In doing some research with the City of Bellingham it would appear that Comcast has also been derelict in its obligation re Customer service/complaints reporting required under provision:
8. 3 Quarterly Report
Grantee shall, provide City with information which shall describe in detail Grantee’s compliance with customer service standards.
Until called to their attention from this inquiry, COB was not aware of this deficientcy—it is currently being addressed by the COB staff.
3. Franchise Fees:
In response to the County below the question re franchise fees:
3.a.) December 18, 2015: Why hasn’t Comcast tendered the additional 1% franchise fees above the 4% paid for a total as evidenced by the accountings provided to the County by Comcast for the last five(5) years at least?
Whatcom County on January 25th 2016 : The County’s interpretation of implementation of Section 6 as outlined in Section 11 requires the County to have 2 PEG channels to prior to collecting a 5% franchise fee. The County is not aware of the need for additional PEG channels especially with the use of BTV10 from the City of Bellingham.
Setting legal points and authorities aside for my disagreement with this legal interpretation of contract law of this provision, which frankly, I believe to be a moot point, had Whatcom County renegotiated the franchise agreement in a timely manner and had a final agreement been ratified before the expiration date of 2011, under Federal statute: Franchising authorities may charge the cable operator a fee for the right to operate a cable system in that franchise area; however, the franchise fee paid by the cable system can be no more than five(5) percent of its annual gross revenue. A franchising authority may use the money collected from this fee for any purpose. A cable operator may list any applicable franchise fee as a separate item on the subscriber’s bill.
(Source FCC website: State and Local Regulation of Cable Systems
In other words, there is no justification necessary—no state/federal regulations or statutory requirement to list the reasons or how it will be allocated in the franchise agreement to the franchisee(Comcast) for the franchisor(the County) to be able to charge the maximum 5% which then can be internally allocated in any manner that the franchisor sees fit.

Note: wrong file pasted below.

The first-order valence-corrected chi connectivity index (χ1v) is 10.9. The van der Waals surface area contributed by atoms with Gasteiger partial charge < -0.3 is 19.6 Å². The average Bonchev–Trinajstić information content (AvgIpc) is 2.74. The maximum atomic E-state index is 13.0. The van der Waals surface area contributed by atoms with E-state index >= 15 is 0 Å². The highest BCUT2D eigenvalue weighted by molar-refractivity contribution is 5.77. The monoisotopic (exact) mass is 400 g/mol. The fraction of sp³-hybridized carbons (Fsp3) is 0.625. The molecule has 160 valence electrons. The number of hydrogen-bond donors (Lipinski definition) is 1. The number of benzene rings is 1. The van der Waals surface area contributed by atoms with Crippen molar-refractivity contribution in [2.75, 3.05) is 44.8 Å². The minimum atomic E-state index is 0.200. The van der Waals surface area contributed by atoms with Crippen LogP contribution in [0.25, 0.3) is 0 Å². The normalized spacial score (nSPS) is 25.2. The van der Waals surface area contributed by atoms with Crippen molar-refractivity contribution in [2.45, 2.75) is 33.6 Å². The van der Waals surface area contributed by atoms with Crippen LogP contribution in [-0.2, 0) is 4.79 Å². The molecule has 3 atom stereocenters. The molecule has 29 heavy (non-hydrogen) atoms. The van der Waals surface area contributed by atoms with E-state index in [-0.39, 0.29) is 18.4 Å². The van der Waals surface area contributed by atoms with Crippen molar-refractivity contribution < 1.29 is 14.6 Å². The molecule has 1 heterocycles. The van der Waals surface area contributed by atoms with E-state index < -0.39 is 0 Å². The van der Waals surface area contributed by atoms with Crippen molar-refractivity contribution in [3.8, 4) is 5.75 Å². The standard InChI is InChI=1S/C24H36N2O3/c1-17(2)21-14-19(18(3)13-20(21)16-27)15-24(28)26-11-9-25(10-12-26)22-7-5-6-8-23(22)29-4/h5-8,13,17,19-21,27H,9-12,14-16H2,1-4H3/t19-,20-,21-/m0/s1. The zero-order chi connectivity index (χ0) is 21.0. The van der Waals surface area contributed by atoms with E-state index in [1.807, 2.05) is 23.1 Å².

4. Difference in Franchise Fees Between the City of Bellingham and Whatcom County:
With regard to the flawed argument some may attempt to proffer that an increase in franchise fees would have just been passed-through to the County subscriber in the form of a rate increase: I am able to find no language in the subject franchise agreement explict or implied, nor should/would there be in a novation of the contract, which would allow a direct pass-through dollar-for-dollar provision by the franchisee. If the City of Bellingham subscribers are paying 1% more on their applicable franchise fee services for the same services at billed the same price( ie. Limited Basic Service $25.91/mo. which has been verified) Comcast is passing through the franchise fees to the subscriber.
This is not to be confused with the collection of state/local sales taxes, FCC Regulatory Fee and Broadcast TV Fee, which are collected and tendered to third parties not a party to the franchise agreement. Franchise fees should be considered part of the general cost of doing business along with any other expensible items like pole rental from telcos/power, rent/lease paid for business offices etc, the increase of which would not be passed-through on the customer bill dollar-for-dollar—in this case rent paid for the use of public land as right-of-way by the company for its cables. Why should Comcast be allowed the use of public-right of way rent-free by passing it through to the landlord? However, the Communications Act provides the transparency of the franchise fee by listing it(only) so that customers of the cable company understand the fee imposed by the government upon the cable company for things like Regulatory – compensation to the government for the cost of regulating cable television: consultants, auditors, administrators, and inspectors.
5. Cablenomics 101 or Corporate Welfare:
The term fee in this instance is somewhat of a misnomer: it is not the same as a tax, for lack of a better term, fee merely defines the methodology—a statutorily uniform and consistent means of calculating the rent/lease for use of public right of way by applying a percentage to the applicable revenues. Since a franchise fee should not be considered a tax, in a so-called “competitive” bidding process in Request for Proposals or Renewal Request, it should be part of the competitive beneficial offerings (financially absorbed as operating overhead by the franchisee) in the negotiation process, and any explicit, or implicit pass-through provisions should be specifically negated contractually. Only utilities like electric and natural gas are allowed to pass-through expenses like franchise fees dollar-for-dollar because of the fact they enjoy a legal/actual monopoly mandated by the state, their rate of return is highly regulated by the state, including executive compensation. Kimberly J. Harris Chief Executive Officer, President and Director of Puget Sound Electric(WA) makes an $898K annual salary.